Wakanda Forever can be a rousing movie when it’s firing on all cylinders. Letitia Wright provides a tremendous emotional anchor to the film and this is as much about Shuri learning to channel her passion and anger and grief so that she can become the leader and hero her country and family needs. It’s substantial, complex and Wright knocks it out of the park. If the future of Black Panther now rests on her shoulders, Coogler made the right call.

Likewise, Angela Bassett is superb and low-key my favorite aspect of the whole affair. By necessity her character is pushed more to the front of things and Bassett is wonderful at every turn. Ramonda, as she so vehemently reminds us, has lost everyone she loves and yet still finds depths of strength and resolve to mine. Bassett conveys this effortlessly.

The biggest treat of the film, though, is the discovery of Tenoch Huerta at Namor. It’s not terribly often that I look at a performance of an otherwise unknown actor and think, “They’re gonna be huge.” But with Huerta it’s almost impossible not to. Namor has always been one of the more (pardon the water pun) fluid Marvel characters, rarely taking sides and mostly doing only that which benefits his own kingdom regardless of who he ends up fighting. That remains the same here, but Huerta’s performance adds a layer of humanity to Namor that is much-needed. Namor can be incredibly intimidating on-screen (no easy feat for a character who uses tiny flappy ankle wings to fly around wearing a green Speedo), but Huerta’s performance is packed to the gills with a perfect mix of charm and quiet authority. It’s as memorable and meaningful a debut as we’ve had for a new character in the MCU in a while.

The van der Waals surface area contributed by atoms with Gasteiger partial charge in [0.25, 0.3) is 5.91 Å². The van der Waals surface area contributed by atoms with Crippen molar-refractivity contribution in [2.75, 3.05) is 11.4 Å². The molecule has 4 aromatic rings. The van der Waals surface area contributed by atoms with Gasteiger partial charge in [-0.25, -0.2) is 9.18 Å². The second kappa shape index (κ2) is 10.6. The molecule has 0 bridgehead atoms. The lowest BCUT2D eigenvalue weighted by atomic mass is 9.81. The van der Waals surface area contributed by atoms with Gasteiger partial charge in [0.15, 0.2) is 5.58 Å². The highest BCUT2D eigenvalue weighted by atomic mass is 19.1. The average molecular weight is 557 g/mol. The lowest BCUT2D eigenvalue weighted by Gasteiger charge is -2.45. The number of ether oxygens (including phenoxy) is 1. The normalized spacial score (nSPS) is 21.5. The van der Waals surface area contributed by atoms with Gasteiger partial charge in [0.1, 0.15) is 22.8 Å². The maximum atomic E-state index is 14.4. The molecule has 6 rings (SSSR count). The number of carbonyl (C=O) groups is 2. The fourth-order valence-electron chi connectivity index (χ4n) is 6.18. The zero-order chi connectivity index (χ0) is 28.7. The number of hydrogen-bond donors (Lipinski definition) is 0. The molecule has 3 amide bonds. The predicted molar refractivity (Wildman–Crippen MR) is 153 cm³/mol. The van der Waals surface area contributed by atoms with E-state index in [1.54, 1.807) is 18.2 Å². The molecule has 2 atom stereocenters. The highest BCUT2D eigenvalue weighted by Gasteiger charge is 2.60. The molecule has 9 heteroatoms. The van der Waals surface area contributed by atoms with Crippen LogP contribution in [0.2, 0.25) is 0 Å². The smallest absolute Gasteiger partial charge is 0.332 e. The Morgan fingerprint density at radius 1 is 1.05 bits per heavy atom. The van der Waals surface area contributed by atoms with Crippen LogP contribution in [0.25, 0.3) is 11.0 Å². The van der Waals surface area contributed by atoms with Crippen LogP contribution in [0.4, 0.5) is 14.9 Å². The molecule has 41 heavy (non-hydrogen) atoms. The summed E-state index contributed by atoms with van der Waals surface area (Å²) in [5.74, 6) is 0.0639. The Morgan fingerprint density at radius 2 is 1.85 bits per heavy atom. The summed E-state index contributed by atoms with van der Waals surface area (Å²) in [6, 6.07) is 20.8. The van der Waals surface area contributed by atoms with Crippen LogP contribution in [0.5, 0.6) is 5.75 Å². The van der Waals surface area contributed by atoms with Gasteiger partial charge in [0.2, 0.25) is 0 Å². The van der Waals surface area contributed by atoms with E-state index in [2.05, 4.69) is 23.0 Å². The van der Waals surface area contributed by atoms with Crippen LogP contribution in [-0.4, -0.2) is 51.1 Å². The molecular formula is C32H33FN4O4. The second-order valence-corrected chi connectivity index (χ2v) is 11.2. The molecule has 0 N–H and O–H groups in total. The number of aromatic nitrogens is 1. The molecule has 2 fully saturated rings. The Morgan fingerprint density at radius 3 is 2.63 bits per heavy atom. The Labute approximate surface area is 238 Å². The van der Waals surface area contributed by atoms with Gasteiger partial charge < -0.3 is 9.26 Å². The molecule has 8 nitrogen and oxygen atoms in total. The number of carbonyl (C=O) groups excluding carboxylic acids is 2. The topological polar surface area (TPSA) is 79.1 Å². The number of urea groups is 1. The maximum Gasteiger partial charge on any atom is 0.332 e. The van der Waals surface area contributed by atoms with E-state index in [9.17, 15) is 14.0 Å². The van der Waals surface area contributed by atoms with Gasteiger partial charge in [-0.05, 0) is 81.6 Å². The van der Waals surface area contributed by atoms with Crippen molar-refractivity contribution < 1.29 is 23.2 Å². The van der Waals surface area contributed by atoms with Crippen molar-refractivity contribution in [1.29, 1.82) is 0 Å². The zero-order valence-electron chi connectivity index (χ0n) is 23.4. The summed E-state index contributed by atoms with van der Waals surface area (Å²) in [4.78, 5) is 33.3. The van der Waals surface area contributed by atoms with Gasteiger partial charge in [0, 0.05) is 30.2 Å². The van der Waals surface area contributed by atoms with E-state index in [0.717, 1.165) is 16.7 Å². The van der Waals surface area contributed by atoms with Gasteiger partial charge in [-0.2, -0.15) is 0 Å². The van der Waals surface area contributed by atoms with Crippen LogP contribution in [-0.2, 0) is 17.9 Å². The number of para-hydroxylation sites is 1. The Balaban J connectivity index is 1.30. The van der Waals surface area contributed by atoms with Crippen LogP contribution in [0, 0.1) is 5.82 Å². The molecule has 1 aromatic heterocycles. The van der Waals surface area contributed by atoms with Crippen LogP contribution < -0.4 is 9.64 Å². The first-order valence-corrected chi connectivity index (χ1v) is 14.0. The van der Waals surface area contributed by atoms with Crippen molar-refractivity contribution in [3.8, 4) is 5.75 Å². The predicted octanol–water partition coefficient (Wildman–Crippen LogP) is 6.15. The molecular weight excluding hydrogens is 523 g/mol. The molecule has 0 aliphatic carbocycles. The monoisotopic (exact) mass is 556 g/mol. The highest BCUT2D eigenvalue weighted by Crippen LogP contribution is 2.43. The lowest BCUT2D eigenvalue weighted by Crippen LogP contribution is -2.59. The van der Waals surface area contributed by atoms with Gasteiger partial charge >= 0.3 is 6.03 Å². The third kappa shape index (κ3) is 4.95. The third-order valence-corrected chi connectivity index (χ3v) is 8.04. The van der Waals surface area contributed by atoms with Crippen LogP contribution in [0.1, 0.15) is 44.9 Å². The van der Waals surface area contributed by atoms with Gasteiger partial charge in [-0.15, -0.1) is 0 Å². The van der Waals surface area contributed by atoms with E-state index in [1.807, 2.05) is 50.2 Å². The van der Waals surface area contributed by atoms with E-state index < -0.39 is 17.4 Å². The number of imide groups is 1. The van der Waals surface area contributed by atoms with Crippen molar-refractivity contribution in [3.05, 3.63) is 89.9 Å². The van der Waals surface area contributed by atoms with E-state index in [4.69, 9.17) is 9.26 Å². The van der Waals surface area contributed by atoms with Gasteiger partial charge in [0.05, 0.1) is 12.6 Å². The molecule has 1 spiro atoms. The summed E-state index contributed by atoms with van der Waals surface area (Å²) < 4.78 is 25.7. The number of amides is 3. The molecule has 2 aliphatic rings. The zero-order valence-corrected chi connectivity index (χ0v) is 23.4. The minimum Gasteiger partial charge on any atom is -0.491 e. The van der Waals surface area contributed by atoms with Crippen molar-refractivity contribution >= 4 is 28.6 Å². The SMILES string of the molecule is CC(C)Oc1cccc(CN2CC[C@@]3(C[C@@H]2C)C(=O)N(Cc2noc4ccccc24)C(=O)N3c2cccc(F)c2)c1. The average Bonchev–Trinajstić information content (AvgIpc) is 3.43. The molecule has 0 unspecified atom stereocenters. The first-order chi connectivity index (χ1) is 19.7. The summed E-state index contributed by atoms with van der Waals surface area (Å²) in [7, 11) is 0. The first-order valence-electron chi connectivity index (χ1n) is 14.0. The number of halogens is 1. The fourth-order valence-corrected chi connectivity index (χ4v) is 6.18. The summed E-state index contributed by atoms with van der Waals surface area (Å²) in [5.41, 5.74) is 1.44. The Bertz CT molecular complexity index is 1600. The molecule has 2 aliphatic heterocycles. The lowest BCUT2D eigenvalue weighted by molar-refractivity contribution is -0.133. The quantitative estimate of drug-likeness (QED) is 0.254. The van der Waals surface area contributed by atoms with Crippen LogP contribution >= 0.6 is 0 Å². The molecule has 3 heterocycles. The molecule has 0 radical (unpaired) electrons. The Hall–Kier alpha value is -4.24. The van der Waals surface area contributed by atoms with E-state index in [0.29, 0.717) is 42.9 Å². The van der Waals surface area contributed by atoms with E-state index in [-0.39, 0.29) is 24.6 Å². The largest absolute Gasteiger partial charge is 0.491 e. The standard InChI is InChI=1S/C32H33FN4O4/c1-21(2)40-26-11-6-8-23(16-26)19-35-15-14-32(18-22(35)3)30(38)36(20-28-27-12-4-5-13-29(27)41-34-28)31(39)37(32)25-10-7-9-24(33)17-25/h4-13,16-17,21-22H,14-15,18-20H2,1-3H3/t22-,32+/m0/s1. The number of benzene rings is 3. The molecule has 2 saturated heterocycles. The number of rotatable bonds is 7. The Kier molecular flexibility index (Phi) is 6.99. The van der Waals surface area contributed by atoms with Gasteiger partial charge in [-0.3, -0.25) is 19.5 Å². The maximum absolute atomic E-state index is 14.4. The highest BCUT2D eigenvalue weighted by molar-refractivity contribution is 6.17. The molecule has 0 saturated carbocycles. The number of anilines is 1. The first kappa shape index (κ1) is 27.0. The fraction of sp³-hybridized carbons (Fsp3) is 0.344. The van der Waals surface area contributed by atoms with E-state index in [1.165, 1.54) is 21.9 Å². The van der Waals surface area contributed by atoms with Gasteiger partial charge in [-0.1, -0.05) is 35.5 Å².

It’s a shame that the film’s other new character doesn’t fare as well, especially considering her centrality to the story. I have no real experience with Riri Williams outside this film, so she was something of a blank slate for me going in. Thorne certainly does her best, but there’s just very little for the character to do other than just, sort of, be around. Sure, she puts her mechanical genius to good use when there’s an action scene afoot, but there’s basically no reason for her to be here or for the movie to go out of its way to introduce her to begin with. I get that Marvel wanted her to show up so they wouldn’t have to go through an elongated introduction for her upcoming Disney+ show, Ironheart, but swerving out of the way to bring her in only serves to bloat a movie with an already unwieldy runtime of nearly three hours. There’s no reason Shuri couldn’t have been the one to have invented the Vibranium detector, etc.

The film’s other source of bloat is Everett Ross (Martin Freeman). At least Riri has a central role to play. Ross mostly just shows up at crime scenes after the fact and says stuff. You could cut 99 percent of his appearance and it wouldn’t affect the movie one single bit. Mostly he seems to be in here to remind people that Julia Louis-Dreyfus is still around as Valentina (who likely won’t show up again until the Thunderbolts movie in 2024).

But even when the film doesn’t cohere like it should or it loses focus for a bit, what always shines through is its heart. This is a deeply human, emotionally-driven film to a degree that you rarely get in blockbuster movie-making, and for that alone I’m grateful it exists as it does.